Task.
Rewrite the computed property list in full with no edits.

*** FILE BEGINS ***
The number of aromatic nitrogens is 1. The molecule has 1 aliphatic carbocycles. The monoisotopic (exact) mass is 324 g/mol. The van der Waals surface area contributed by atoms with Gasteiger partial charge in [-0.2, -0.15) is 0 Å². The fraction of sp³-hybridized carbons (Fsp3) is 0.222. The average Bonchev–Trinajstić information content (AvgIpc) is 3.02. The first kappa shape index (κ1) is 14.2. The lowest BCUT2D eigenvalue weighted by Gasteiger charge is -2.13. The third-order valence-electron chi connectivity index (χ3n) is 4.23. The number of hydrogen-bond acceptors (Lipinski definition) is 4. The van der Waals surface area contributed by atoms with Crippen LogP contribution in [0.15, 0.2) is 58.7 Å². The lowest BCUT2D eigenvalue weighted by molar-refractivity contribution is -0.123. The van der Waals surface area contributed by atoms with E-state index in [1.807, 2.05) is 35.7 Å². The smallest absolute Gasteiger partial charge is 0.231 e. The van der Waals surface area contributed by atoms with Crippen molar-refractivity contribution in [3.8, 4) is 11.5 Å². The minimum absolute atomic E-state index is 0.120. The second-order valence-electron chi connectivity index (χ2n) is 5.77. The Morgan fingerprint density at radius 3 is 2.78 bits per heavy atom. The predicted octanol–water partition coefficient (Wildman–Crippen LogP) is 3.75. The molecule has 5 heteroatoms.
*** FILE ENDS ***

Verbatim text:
The number of aromatic nitrogens is 1. The molecule has 1 aliphatic carbocycles. The monoisotopic (exact) mass is 324 g/mol. The van der Waals surface area contributed by atoms with Gasteiger partial charge in [-0.2, -0.15) is 0 Å². The fraction of sp³-hybridized carbons (Fsp3) is 0.222. The average Bonchev–Trinajstić information content (AvgIpc) is 3.02. The first kappa shape index (κ1) is 14.2. The lowest BCUT2D eigenvalue weighted by Gasteiger charge is -2.13. The third-order valence-electron chi connectivity index (χ3n) is 4.23. The number of hydrogen-bond acceptors (Lipinski definition) is 4. The van der Waals surface area contributed by atoms with Crippen LogP contribution in [0.15, 0.2) is 58.7 Å². The lowest BCUT2D eigenvalue weighted by molar-refractivity contribution is -0.123. The van der Waals surface area contributed by atoms with E-state index in [1.807, 2.05) is 35.7 Å². The smallest absolute Gasteiger partial charge is 0.231 e. The van der Waals surface area contributed by atoms with Crippen molar-refractivity contribution in [3.8, 4) is 11.5 Å². The minimum absolute atomic E-state index is 0.120. The second-order valence-electron chi connectivity index (χ2n) is 5.77. The Morgan fingerprint density at radius 3 is 2.78 bits per heavy atom. The predicted octanol–water partition coefficient (Wildman–Crippen LogP) is 3.75. The molecule has 5 heteroatoms.